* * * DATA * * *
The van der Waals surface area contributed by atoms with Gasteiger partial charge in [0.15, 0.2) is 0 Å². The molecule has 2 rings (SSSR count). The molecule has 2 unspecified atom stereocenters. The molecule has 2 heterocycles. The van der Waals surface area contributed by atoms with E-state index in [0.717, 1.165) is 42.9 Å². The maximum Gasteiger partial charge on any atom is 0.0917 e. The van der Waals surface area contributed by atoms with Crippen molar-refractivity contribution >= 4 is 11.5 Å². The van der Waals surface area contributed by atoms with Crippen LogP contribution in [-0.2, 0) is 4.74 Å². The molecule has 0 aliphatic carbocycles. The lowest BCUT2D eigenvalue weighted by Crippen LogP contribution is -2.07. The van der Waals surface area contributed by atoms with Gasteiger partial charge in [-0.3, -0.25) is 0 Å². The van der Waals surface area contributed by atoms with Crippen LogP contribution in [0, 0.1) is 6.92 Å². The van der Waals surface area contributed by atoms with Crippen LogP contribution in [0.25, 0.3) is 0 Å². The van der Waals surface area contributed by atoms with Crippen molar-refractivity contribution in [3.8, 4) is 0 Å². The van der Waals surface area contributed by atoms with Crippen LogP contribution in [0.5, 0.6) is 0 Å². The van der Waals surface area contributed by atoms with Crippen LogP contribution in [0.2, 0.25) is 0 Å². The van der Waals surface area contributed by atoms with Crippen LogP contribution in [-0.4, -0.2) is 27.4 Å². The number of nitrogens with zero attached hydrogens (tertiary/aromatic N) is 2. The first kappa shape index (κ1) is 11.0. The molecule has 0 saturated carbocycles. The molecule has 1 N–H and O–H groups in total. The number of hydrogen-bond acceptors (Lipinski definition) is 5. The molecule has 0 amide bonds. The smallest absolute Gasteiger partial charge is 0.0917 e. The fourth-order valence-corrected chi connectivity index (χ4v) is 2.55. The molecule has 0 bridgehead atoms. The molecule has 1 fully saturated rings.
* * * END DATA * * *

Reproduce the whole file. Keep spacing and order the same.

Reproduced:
The van der Waals surface area contributed by atoms with Gasteiger partial charge in [0.15, 0.2) is 0 Å². The molecule has 2 rings (SSSR count). The molecule has 2 unspecified atom stereocenters. The molecule has 2 heterocycles. The van der Waals surface area contributed by atoms with E-state index in [0.717, 1.165) is 42.9 Å². The maximum Gasteiger partial charge on any atom is 0.0917 e. The van der Waals surface area contributed by atoms with Crippen molar-refractivity contribution >= 4 is 11.5 Å². The van der Waals surface area contributed by atoms with Crippen LogP contribution in [-0.2, 0) is 4.74 Å². The molecule has 0 aliphatic carbocycles. The lowest BCUT2D eigenvalue weighted by Crippen LogP contribution is -2.07. The van der Waals surface area contributed by atoms with Gasteiger partial charge in [-0.3, -0.25) is 0 Å². The van der Waals surface area contributed by atoms with Crippen LogP contribution in [0, 0.1) is 6.92 Å². The van der Waals surface area contributed by atoms with Crippen LogP contribution in [0.25, 0.3) is 0 Å². The van der Waals surface area contributed by atoms with Crippen molar-refractivity contribution in [3.8, 4) is 0 Å². The van der Waals surface area contributed by atoms with Crippen LogP contribution in [0.5, 0.6) is 0 Å². The van der Waals surface area contributed by atoms with Crippen LogP contribution in [0.2, 0.25) is 0 Å². The van der Waals surface area contributed by atoms with Crippen LogP contribution in [-0.4, -0.2) is 27.4 Å². The number of nitrogens with zero attached hydrogens (tertiary/aromatic N) is 2. The first kappa shape index (κ1) is 11.0. The molecule has 0 saturated carbocycles. The molecule has 1 N–H and O–H groups in total. The number of hydrogen-bond acceptors (Lipinski definition) is 5. The molecule has 0 amide bonds. The smallest absolute Gasteiger partial charge is 0.0917 e. The fourth-order valence-corrected chi connectivity index (χ4v) is 2.55. The molecule has 0 bridgehead atoms. The molecule has 1 fully saturated rings.